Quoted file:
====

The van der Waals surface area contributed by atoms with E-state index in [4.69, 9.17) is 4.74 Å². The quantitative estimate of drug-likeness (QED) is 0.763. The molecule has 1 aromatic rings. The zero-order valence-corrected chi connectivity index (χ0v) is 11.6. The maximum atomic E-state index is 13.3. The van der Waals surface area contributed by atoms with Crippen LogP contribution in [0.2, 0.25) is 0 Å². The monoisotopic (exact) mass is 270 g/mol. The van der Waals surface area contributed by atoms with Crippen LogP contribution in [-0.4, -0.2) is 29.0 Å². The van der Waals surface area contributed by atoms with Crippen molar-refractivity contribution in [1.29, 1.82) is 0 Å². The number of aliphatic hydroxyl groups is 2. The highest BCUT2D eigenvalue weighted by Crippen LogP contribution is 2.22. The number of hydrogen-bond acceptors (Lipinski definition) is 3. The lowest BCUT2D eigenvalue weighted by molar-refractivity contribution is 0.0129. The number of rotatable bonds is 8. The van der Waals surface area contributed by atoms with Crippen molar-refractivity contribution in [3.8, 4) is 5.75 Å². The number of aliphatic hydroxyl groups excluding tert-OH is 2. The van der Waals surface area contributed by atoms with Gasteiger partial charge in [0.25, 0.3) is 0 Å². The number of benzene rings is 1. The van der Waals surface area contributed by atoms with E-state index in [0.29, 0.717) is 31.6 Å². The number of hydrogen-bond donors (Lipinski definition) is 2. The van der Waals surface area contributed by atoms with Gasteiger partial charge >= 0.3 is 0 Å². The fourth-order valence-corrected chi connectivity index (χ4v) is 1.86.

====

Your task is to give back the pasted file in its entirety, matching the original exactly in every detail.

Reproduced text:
The van der Waals surface area contributed by atoms with E-state index in [4.69, 9.17) is 4.74 Å². The quantitative estimate of drug-likeness (QED) is 0.763. The molecule has 1 aromatic rings. The zero-order valence-corrected chi connectivity index (χ0v) is 11.6. The maximum atomic E-state index is 13.3. The van der Waals surface area contributed by atoms with Crippen LogP contribution in [0.2, 0.25) is 0 Å². The monoisotopic (exact) mass is 270 g/mol. The van der Waals surface area contributed by atoms with Crippen LogP contribution in [-0.4, -0.2) is 29.0 Å². The van der Waals surface area contributed by atoms with Crippen molar-refractivity contribution in [1.29, 1.82) is 0 Å². The number of aliphatic hydroxyl groups is 2. The highest BCUT2D eigenvalue weighted by Crippen LogP contribution is 2.22. The number of hydrogen-bond acceptors (Lipinski definition) is 3. The lowest BCUT2D eigenvalue weighted by molar-refractivity contribution is 0.0129. The number of rotatable bonds is 8. The van der Waals surface area contributed by atoms with Crippen molar-refractivity contribution in [3.8, 4) is 5.75 Å². The number of aliphatic hydroxyl groups excluding tert-OH is 2. The van der Waals surface area contributed by atoms with Gasteiger partial charge in [0.25, 0.3) is 0 Å². The number of benzene rings is 1. The van der Waals surface area contributed by atoms with E-state index in [0.29, 0.717) is 31.6 Å². The number of hydrogen-bond donors (Lipinski definition) is 2. The van der Waals surface area contributed by atoms with Gasteiger partial charge >= 0.3 is 0 Å². The fourth-order valence-corrected chi connectivity index (χ4v) is 1.86.